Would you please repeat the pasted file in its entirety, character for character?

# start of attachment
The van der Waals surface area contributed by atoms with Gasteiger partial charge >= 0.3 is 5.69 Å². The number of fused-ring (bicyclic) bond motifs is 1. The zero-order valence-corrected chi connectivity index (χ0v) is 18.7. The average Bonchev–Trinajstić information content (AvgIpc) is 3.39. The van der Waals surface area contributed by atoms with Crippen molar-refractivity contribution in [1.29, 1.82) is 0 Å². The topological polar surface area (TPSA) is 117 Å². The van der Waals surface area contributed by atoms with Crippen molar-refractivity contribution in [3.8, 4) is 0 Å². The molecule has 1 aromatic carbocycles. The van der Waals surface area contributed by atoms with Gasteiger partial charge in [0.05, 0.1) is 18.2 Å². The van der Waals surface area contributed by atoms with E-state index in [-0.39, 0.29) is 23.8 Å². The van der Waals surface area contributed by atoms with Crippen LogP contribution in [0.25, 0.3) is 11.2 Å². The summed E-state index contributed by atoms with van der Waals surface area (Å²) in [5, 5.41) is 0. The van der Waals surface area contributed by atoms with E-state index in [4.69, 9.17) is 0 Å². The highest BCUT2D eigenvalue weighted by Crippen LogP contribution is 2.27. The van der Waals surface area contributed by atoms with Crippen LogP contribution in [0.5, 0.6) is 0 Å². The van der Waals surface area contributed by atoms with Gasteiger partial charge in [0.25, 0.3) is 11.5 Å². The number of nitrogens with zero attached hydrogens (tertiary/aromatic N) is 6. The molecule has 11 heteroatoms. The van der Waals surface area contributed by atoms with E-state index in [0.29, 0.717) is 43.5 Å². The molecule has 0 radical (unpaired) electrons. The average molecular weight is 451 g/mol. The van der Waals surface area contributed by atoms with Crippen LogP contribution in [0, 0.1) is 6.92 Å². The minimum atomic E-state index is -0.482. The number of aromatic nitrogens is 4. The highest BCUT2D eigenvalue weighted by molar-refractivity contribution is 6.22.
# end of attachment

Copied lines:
The van der Waals surface area contributed by atoms with Gasteiger partial charge >= 0.3 is 5.69 Å². The number of fused-ring (bicyclic) bond motifs is 1. The zero-order valence-corrected chi connectivity index (χ0v) is 18.7. The average Bonchev–Trinajstić information content (AvgIpc) is 3.39. The van der Waals surface area contributed by atoms with Crippen molar-refractivity contribution in [1.29, 1.82) is 0 Å². The topological polar surface area (TPSA) is 117 Å². The van der Waals surface area contributed by atoms with Crippen molar-refractivity contribution in [3.8, 4) is 0 Å². The molecule has 1 aromatic carbocycles. The van der Waals surface area contributed by atoms with Gasteiger partial charge in [0.05, 0.1) is 18.2 Å². The van der Waals surface area contributed by atoms with E-state index in [-0.39, 0.29) is 23.8 Å². The van der Waals surface area contributed by atoms with Crippen LogP contribution in [0.25, 0.3) is 11.2 Å². The summed E-state index contributed by atoms with van der Waals surface area (Å²) in [5, 5.41) is 0. The van der Waals surface area contributed by atoms with E-state index in [4.69, 9.17) is 0 Å². The highest BCUT2D eigenvalue weighted by Crippen LogP contribution is 2.27. The van der Waals surface area contributed by atoms with Crippen LogP contribution in [0.5, 0.6) is 0 Å². The van der Waals surface area contributed by atoms with Gasteiger partial charge in [0.25, 0.3) is 11.5 Å². The number of nitrogens with zero attached hydrogens (tertiary/aromatic N) is 6. The molecule has 11 heteroatoms. The van der Waals surface area contributed by atoms with E-state index in [0.29, 0.717) is 43.5 Å². The molecule has 0 radical (unpaired) electrons. The average molecular weight is 451 g/mol. The van der Waals surface area contributed by atoms with Crippen LogP contribution in [0, 0.1) is 6.92 Å². The minimum atomic E-state index is -0.482. The number of aromatic nitrogens is 4. The highest BCUT2D eigenvalue weighted by molar-refractivity contribution is 6.22.